WASHINGTON -- During the 1920s, a unique form of American music, a fascination with black culture and a beguiling African-American stage star all combined to hold the celebrated cultural capital of the world in near total rapture.
The time was the Jazz Age in Paris, and its undisputed queen was the icon of the era, Josephine Baker (1906-1975).
hTC Today, Baker, the Charleston and the dynamic jazz music - which took Paris by storm during the Roaring Twenties - are spotlighted in a new display at the Smithsonian Institution's National Portrait Gallery.
"Le Tumulte Noir" ("The Black Craze") contains 14 hand-colored Art Deco lithographs by French graphic artist Paul Colin (1892-1985), which he produced as a portfolio set in 1929.
The show draws its title from the moniker Colin gave his collection of 44 vivacious Jazz Age works, and was organized by curatorial assistant LuLen Walker, of the museum's Department of Prints and Drawings.
The display sparkles with an exotic sensuality, as refined, suave figures seem to sway to the jazz rhythms of the time - which play overhead in the spacious one-room gallery.
Baker is featured in two lithographs.
In the first, she appears delicately extended and arched, clad only in the short banana skirt she made famous at the Folies-Bergere in 1926.
The second work shows her attired simply in palm leaf skirt. In each instance, she is depicted topless, and from behind.
Born in St. Louis in 1906, Baker ran away from home before she turned 14.
Attracted to show business, she developed her dancing skills with a traveling entertainment troupe known as the Dixie Fliers.
In 1924, she performed with a road production called the "Chocolate Dandies."
After the show closed the following year, Baker reluctantly joined a black company headed to Europe, which was backed by a wealthy Chicago white woman who supported black stage productions abroad.
Baker made her Paris theater debut on Oct. 2, 1925. To the amazement of the audience at the opening night of "La Revue Negre" at the Theatre des Champs-Elysees, she appeared onstage wearing nothing but a pink flamingo feather, and being carried upside down on the shoulders of a large black man.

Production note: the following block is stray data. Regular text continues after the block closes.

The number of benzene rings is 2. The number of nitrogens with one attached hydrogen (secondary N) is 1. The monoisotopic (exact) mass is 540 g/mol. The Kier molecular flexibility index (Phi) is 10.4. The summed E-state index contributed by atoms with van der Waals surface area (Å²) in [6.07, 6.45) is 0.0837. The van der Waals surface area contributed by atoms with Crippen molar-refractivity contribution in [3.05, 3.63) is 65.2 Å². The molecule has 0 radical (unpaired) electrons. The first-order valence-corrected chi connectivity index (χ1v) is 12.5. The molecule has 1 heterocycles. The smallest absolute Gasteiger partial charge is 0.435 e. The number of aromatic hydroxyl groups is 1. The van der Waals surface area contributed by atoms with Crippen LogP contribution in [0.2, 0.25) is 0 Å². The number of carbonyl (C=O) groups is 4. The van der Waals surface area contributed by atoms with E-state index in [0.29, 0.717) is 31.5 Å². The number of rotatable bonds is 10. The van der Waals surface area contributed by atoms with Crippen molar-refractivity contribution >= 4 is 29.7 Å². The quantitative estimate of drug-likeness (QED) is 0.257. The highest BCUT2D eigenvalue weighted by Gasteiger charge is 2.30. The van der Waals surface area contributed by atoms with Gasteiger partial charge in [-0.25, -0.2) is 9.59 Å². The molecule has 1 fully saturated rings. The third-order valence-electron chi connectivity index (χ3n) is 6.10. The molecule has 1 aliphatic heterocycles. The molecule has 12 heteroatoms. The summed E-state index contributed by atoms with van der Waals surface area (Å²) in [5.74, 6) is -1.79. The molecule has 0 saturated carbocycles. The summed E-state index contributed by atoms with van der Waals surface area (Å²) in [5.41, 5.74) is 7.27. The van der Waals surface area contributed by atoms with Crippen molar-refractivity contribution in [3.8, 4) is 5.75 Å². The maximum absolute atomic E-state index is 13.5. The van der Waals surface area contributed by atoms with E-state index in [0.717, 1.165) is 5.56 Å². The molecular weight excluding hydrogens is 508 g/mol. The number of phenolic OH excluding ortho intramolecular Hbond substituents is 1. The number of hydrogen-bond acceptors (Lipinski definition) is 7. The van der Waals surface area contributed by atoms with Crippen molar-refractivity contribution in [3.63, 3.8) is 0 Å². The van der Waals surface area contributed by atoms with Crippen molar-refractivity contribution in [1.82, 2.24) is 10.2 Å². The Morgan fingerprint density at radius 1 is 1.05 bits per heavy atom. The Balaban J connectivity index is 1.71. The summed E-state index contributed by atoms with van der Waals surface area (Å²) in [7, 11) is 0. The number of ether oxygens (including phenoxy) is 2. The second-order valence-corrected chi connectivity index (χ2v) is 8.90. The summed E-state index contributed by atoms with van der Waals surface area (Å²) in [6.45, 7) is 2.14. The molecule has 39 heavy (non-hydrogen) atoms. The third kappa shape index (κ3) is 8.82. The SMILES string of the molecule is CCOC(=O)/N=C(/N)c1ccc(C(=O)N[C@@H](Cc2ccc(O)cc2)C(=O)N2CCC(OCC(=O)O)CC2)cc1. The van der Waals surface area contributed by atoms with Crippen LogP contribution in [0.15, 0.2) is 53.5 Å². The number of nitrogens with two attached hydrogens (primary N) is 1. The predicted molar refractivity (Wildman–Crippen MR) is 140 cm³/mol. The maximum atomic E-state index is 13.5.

Among those present that evening was Janet Flanner, the eminent Paris correspondent for the New Yorker.
After the performance, Flanner wrote of the show's star and her dazzling entrance: "She was an unforgettable female ebony statue. A scream of salutation spread through the theater. Whatever happened next was unimportant."
Baker's popularity among the Parisians soared with each
performance. As a result, she became the embodiment of the Jazz Age.
Colin and Baker met shortly after she arrived in Paris. He had been commissioned to do a poster for "La Revue Negre," and soon decided to highlight Baker in the work.
The pair shared a brief romantic liaison and always remained friends.
In addition to the Baker lithographs, the show includes illustrations that reflect the exuberance of the Jazz Age.
The portfolio's centerfold print features a buoyant jazz band, playing in front of a backdrop that includes images of the Eiffel Tower, an ocean liner and high-rise buildings.
A sequence of four lithographs along one gallery wall depicts both couples and individuals dancing the Charleston - the latter frolicking atop grand pianos before a cast of undulating patrons.
Across the room, a slender male dressed in formal attire bends gracefully, with legs spread apart below the knees, forming what almost appears to be a giant X within the frame.
Nearby, a lively figure created of geometric shapes, sporting a Swedish flag in place of one hand, is thought to have been inspired by a poster of a Swedish dancer produced by Cubist painter Fernand Leger.
In the middle of exhibit rests the portfolio's binder, lying open to its dedication page - an anecdotal tribute to the Charleston, written by Baker in her own hand.
Printed in an edition of 500, the portfolio is believed to be among one of the few "Le Tumulte Noir" collections that still exists as a complete set.
The Smithsonian acquired this portfolio in 1991.
"Le Tumulte Noir" will remain on view through Sept. 14.
The National Portrait Gallery is at Eighth and F streets N.W. The Museum is open from 10 a.m. to 5:30 p.m. daily.
Admission is free.
Pub Date: 3/02/97